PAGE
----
Get the Facts About Timeshare Fraud

Timeshares are arrangements in which several investors jointly own a property and have the right to use the land as a vacation spot based on a time-sharing agreement. There are dozens of companies in Florida that market timeshares as cost-effective ways for buyers to get the vacation homes of their dreams. Unfortunately, a lot of timeshare promoters and sellers pitch these investments in deceptive and sometimes fraudulent manners.

3 Signs a Timeshare Investment is Not Secure

Not all timeshare investments are scams, but fraudulent promoters, sellers, and buyers frequently pervade the market. Timeshare investors have lost thousands of dollars to aggressive and deceptive timeshare “professionals.” Suspicious timeshare operations send up red flags investors can learn to recognize. Look for these three signs of a bad deal while talking with a timeshare promoter or salesperson:

  1.  A sense of urgency. Many timeshare promoters and sellers create an unnecessary sense of urgency behind their offers. The promoters often behave like salespeople in unregulated industries, and try to make the investor think he or she has to act quickly, or else another investor will snatch away the purported timeshare opportunity. An honest seller will let you take your time considering the offer.
  2. Aggressive sales tactics. It’s natural for timeshare investors to have second thoughts about the investment when a seedy sales pitch sealed the deal. Aggressive promoters will try to up-sell investors as part of a “trade” when they complain or have misgivings. For example, the promoter will say, “If you buy now, we’ll upgrade your membership.” Don’t fall for these deceptive tactics.
  3. Verbal agreements. Never rely on a verbal agreement between yourself and the timeshare promoter. Do not give any money or information to the seller until he or she has drawn the proper paperwork. Timeshare sales typically involve Purchase and Security Agreements, Promissory Notes, and other such documents. Verbal agreements are more difficult to uphold in court and are indicative of attempted fraud.

Investors must not only watch for fraud and deceit during the purchase of a timeshare, but also while selling their shares. Be wary of any company that charges upfront fees or securities, or that tries to convince you to put down a refundable deposit. Licensed timeshare promoters will not charge upfront fees to create your listing. This is a way for the individual or company to make money without attempting to sell the timeshare.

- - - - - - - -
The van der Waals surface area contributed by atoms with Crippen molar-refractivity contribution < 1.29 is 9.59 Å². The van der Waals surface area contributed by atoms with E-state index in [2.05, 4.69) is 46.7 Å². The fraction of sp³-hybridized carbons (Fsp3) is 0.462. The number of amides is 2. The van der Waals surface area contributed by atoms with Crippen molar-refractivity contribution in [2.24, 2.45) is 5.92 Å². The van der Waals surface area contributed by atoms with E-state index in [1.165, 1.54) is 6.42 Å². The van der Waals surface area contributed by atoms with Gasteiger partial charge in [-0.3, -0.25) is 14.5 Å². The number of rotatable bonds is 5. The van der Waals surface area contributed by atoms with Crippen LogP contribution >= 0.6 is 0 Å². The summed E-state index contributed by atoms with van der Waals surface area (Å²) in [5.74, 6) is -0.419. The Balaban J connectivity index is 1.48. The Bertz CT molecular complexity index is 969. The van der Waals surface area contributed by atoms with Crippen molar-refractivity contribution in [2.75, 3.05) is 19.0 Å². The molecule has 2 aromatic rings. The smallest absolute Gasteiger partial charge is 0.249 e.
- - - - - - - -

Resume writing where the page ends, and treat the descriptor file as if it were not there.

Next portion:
Some timeshare companies have faced public scrutiny for their business practices. For example, in 2012, a timeshare company executive agreed to make an appearance on a national TV show. On the program, he promised to return money to unhappy timeshare owners.

The executive’s appearance on the show led to more 100 alleged owners contacting the company and requesting refunds for above-normal maintenance fees. Since then, several timeshare owners have brought lawsuits against the company for alleged consumer fraud, including a billion-dollar action that accused the company of targeting the vulnerable elderly. The company also recently sued a law firm for allegedly aggressively soliciting clients and saying negative things about the timeshare company.

Explore Your Opportunities for Getting Out of a Bad Timeshare Deal

If you believe you are the victim of timeshare fraud or deceptive practices, there may be a way out of your financial obligations. An attorney can explore legal avenues, such as your statutory right of rescission. This is the right to withdraw from purchase securities if the promoter did not comply with state laws that protect residents from deceptive sales pitches. A law firm can notify the timeshare promoter of your statutory right after an investigation reveals unfair or deceptive sales or trade practices. A lawyer may also be able to sue the promoter for violation of securities laws, since timeshares are technically sold as investments.

A typical investigation of timeshare promoters will require a review of numerous documents. Your lawyer may need to review (or request if you do not have the files) the Purchase and Security Agreement, Timeshare Public Disclosure Statements, the timeshare’s most recent audited financial statement, documents evidencing the timeshare’s compliance with applicable state and federal laws, and documents purporting to require the investor to arbitrate rather than litigate any dispute.

Be cautious and prudent when considering a timeshare purchase. You’re making a major decision, and should understand as much as possible about the rights and responsibilities involved in timeshare ownership before you buy. The same is true for timeshare sales. Don’t give into sellers that pressure you, or make you offers that seem too good to be true, because you’re probably encountering a timeshare scam, fraudulent deal, or deceptive tactics. When in doubt about a timeshare investment, confide in a trusted financial litigator.

Sources:
https://www.consumer.ftc.gov/blog/be-lookout-timeshare-resale-phonies
https://www.consumer.ftc.gov/blog/timeshare-resale-fail
https://www.consumerreports.org/cro/news/2015/06/timeshare-resale-scams/index.htm
http://www.aarp.org/money/scams-fraud/info-2017/timeshare-scams-how-they-work.html

Mr. Haut focuses on litigation relating to commercial litigation, cybersecurity, and privacy law matters. In his final year of law school, Mr. Haut served on the Sherman Minton Moot Court Executive Board, where he helped draft the Moot Court competition problem — exploring issues relating to government searches of electronic devices, cybercrime, and sentencing reform.